ii. Skin Problems. Itchy skin, external parasites, feather cysts, or askin infection can all cause discomfort that could cause a parrot todestroy its feathers. Many pet stores sell flea, tick and lice remediesfor parrots. Never use these without receiving advice from a vet.External parasites are not common in house birds.

    iii. Malnutrition. A bad diet can give a parrot dry, itchy skin that maycause it to pluck or shred its feathers.

    iv. Bad Wing Clip. If the parrot was clipped too severely and cannotglide to the ground if it slips, the resulting anxiety could causefeather plucking. If you're not sure how to clip a bird properly,consult someone who does and get his or her help.

    v. Beak and Feather Disease. This is a viral disease thatcauses the feathers to look very abnormal. If the bird's head featherslook bad, this could be the cause.

    vi. Internal Pain. If a bird picks at one spot, this could be the cause.For example, a bird with fatty liver desease may pick at the skin above its liver.

    vii. Zinc toxicity. Heavy metals can be toxic to parrots. Very old cages may have bits of metal flaking off. If the parrot ingests these, it may become ill.

    viii. Allergies. These can cause dry itchy skin.

    b) Psychological Reasons (These are the cause of most feather destruction problems)

    i. Grief. Parrots may pluck is they lose a favorite person or mate.

    ii. Stress. A number of things can cause stress. For example, ananxious shy parrot may feather pluck if it's placed in a noisy area with nowhere to go where it feels safe. If a pet parrot starts destroying its feathers, try to determine if anything in the environment changed when the problem started.

    iii. Boredom. A parrot with nothing to do may feather pick because of boredom. Make sure the bird has a big cage, and lots of toys, and that it gets plenty of time out of the cage.

    iv. Overpreening. The parrot may not be preening its feathers properly, or it's doing it too much.

    v. Hormones. Some female birds pull some breast feathers out of their chests during the breeding season. They do this to create a brood patch, or a warmer spot on the skin, to use to incubate eggs. However, this is not common in pets. Other birds may pluck out of frustration with not having a mate.

      Screaming and other Vocalizations.

    a) Contact with Flock Members. arrots in the wild often screech so they can keep track of each other. They primarily do this at dawn and dusk. Mated pairs sometimes "duet" and vocalize together.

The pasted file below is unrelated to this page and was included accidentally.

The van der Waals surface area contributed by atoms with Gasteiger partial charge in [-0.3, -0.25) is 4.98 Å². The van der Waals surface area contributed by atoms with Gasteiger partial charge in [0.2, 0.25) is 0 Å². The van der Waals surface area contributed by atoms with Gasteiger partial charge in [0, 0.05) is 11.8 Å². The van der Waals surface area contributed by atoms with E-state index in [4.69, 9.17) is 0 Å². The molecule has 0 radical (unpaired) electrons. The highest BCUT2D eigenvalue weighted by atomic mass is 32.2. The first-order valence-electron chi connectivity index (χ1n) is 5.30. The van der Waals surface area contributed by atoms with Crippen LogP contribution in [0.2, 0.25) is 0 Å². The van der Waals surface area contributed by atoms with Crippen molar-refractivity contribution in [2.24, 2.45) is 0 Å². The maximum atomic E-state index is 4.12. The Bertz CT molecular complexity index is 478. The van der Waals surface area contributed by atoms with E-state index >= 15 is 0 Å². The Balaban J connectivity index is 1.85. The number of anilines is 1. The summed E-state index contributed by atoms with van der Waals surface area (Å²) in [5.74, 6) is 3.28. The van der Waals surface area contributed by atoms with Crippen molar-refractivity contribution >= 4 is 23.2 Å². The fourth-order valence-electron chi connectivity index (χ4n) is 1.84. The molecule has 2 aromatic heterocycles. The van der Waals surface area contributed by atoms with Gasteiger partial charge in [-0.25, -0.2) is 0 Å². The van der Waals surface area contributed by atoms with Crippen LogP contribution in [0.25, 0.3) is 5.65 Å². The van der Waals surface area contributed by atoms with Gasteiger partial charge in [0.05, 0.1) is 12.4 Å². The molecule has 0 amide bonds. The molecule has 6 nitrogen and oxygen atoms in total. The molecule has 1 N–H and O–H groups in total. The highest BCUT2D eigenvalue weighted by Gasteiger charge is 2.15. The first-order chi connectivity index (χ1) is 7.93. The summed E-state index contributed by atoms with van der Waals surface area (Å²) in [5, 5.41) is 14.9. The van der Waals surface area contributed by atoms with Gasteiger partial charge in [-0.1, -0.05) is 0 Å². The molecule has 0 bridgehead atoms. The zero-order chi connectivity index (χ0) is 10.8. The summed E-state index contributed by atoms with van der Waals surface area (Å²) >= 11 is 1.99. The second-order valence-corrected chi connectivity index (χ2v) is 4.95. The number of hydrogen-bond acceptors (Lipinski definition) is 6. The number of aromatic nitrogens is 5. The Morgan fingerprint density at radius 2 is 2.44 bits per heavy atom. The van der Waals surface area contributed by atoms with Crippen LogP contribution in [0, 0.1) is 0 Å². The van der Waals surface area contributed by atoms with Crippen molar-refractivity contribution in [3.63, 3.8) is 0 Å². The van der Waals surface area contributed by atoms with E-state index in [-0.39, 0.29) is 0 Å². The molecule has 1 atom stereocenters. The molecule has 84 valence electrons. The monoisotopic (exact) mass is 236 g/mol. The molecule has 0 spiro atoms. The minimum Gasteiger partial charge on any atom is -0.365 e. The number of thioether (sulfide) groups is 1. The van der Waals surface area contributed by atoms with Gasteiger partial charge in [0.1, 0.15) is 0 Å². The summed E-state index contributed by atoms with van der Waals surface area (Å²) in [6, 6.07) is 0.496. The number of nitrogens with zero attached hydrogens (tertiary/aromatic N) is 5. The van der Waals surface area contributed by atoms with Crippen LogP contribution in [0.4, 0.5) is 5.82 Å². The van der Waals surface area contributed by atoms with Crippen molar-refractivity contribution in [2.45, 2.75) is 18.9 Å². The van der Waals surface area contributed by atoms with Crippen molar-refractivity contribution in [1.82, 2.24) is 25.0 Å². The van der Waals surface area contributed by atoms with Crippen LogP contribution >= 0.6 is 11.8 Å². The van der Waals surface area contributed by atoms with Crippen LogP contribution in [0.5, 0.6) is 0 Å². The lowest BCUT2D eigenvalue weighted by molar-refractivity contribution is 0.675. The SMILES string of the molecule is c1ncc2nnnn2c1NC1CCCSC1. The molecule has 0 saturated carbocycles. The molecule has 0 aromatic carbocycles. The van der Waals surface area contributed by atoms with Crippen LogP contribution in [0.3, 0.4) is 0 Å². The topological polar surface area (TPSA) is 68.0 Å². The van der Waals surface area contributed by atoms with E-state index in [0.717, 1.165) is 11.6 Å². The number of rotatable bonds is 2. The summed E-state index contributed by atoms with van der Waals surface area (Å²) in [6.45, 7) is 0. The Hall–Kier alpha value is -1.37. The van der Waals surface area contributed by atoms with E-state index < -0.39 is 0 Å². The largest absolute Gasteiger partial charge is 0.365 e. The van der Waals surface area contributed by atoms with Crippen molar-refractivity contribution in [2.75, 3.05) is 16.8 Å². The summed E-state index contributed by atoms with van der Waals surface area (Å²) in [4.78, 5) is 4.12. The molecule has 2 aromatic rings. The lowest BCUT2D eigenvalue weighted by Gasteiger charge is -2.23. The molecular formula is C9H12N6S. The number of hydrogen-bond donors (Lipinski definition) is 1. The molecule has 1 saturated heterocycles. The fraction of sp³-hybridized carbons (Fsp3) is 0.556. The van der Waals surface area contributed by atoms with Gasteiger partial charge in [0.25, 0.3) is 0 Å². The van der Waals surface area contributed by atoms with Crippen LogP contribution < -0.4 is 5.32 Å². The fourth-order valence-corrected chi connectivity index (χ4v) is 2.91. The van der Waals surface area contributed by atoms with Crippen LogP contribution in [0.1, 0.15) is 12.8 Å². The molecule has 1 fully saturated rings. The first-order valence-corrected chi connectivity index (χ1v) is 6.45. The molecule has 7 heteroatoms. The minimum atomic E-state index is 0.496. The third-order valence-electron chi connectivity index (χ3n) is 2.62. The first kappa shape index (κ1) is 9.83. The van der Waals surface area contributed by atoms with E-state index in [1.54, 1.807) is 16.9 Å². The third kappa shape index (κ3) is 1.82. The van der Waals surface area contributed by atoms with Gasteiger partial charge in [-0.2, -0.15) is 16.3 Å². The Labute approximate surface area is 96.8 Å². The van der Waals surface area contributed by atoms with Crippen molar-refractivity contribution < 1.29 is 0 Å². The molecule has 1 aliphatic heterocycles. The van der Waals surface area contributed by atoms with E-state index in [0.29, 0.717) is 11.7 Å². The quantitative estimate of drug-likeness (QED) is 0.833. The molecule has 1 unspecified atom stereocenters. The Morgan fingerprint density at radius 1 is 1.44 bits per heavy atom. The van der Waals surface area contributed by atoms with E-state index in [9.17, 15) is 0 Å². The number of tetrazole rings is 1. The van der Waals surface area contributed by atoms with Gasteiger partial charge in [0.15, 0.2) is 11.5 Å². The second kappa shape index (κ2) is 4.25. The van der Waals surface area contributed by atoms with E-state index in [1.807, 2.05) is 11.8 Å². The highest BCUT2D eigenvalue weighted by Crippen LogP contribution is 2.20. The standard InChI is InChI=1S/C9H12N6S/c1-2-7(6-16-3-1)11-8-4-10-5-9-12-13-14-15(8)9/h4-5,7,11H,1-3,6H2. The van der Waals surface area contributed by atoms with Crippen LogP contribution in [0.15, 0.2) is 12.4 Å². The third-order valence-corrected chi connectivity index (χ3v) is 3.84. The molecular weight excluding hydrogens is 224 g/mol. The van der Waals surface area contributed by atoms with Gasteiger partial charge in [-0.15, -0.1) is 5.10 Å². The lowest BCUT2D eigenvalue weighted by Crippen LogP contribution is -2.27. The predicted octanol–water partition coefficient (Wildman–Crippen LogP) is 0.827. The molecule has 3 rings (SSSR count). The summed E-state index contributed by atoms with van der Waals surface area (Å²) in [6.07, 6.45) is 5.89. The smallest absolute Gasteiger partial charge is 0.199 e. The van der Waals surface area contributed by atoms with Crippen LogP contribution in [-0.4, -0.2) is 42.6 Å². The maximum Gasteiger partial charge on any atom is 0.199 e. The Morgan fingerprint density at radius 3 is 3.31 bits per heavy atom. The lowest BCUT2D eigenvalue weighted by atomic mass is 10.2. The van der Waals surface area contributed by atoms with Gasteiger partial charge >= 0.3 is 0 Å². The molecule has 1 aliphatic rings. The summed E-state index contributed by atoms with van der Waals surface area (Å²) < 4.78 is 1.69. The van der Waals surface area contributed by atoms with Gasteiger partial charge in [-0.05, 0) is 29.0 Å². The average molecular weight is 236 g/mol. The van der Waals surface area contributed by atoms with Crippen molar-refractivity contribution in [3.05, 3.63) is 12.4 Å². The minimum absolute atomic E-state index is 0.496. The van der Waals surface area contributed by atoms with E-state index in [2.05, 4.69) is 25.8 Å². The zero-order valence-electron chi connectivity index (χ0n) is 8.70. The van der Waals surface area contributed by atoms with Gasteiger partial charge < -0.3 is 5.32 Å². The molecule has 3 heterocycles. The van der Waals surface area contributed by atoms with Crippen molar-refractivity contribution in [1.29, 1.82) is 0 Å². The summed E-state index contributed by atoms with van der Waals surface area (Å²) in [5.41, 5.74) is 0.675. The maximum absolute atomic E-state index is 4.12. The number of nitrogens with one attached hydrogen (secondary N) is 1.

b) Sentinel Behavior. This has been seen in African grays, cockatoos, and Pyhurra Conures. Parrots often scream in response to something they perceive to be a potential threat.

    c) Wants Attention. Parrots will vocalize to get attention.

    d) Mating Season. Parrots will screech more often during mating season to advertise their territory and to attract a mate.

    How to Respond to a Screaming Parrot:

    - Note that all parrots make some noise.Behavior modification is only needed if the parrot screams non-stop for long periods of time. Some parrots, such as Aratinga Conures, Nanday Conures, Patagonian Conures, Amazons, Macaws, and Cockatoos are known for being quite loud.

    a) Don't Yell Back This will reinforce the behavior.

    b) Be sure the Environment isn't too loud. Loud households often produce load parrots. Place the parrot in a quieter area, but make sure that the spot is not too secluded, and that the bird will still receive lots of attention.

    c) Teach it a New Sound. Encourage the parrot to whistle, talk, trill or beep when it wants attention.

    d) Toys, Attention. Make sure the parrot has enough to do and that it isn't too lonely.

    e) Provide White Noise. Play a radio quietly to mask other sounds that could be bothering your parrot.

    f) Anticipate the screaming. Figure out when the screaming usually starts and provide a distraction. For example, give it a shower at that time so it's busy preening.

    Resources:

    Here is a list of magazines, books and websites to help you learn more about parrot training and behavior.

    Magazines:

    Bird Talk: http://www.birdtalkmagazine.com/bt/

    Parrots: http://www.petpublishing.com/birdtimes/

    Bird Times: http://www.petpublishing.com/birdtimes/

    Companion Parrot Quarterly: http://www.companionparrot.com/

    Books:

    Birds for Dummies
    by Gina Spadafori, Dr. Brian L. Speer

    Companion Parrot Handbook
    by Sally Blanchard

    Guide to Companion Parrot Behavior
    by Marrie Sue Athan

    Guide to the Well-Behaved Parrot
    by Mattie Sue Athan, Michele Earle-Bridges

    My Parrot, My Friend
    by Bonnie Munro Doanne, Thomas Qualkinbush

    Parrot Training
    by Bonnie Munro Doane

    The African Grey Parrot Handbook (Barron's Pet Handbooks)
    by Mattie Sue Athan, Dianalee Deter

    The Alex Studies: Cognitive and Communicative Abilities of Grey Parrots
    by Irene Maxine Pepperberg

    The Conure Handbook (Barron's Pegt Handbooks)
    by Anne C. Watkins

    Websites:

    Liz Wilson's site (has articles about parrot behavior): http://www3.upatsix.com/liz/

    Parrot House: Parrot behavior articles: http//www.parrothoujse.com/behavior.html

    Birds N' Ways Library of Articles: http://www.birdsnways.com/birds/articles.htm

    Complexities of Feather Picking: http://companionparrot.com/articles/complexities.html

    Feather Picking from Parrot Chronicles: http://www.parrotchronicles.com/fall2001/

    FAQ on Biting, Aggression, Screamingh: http://www.naturalencounters.com/faqnew.html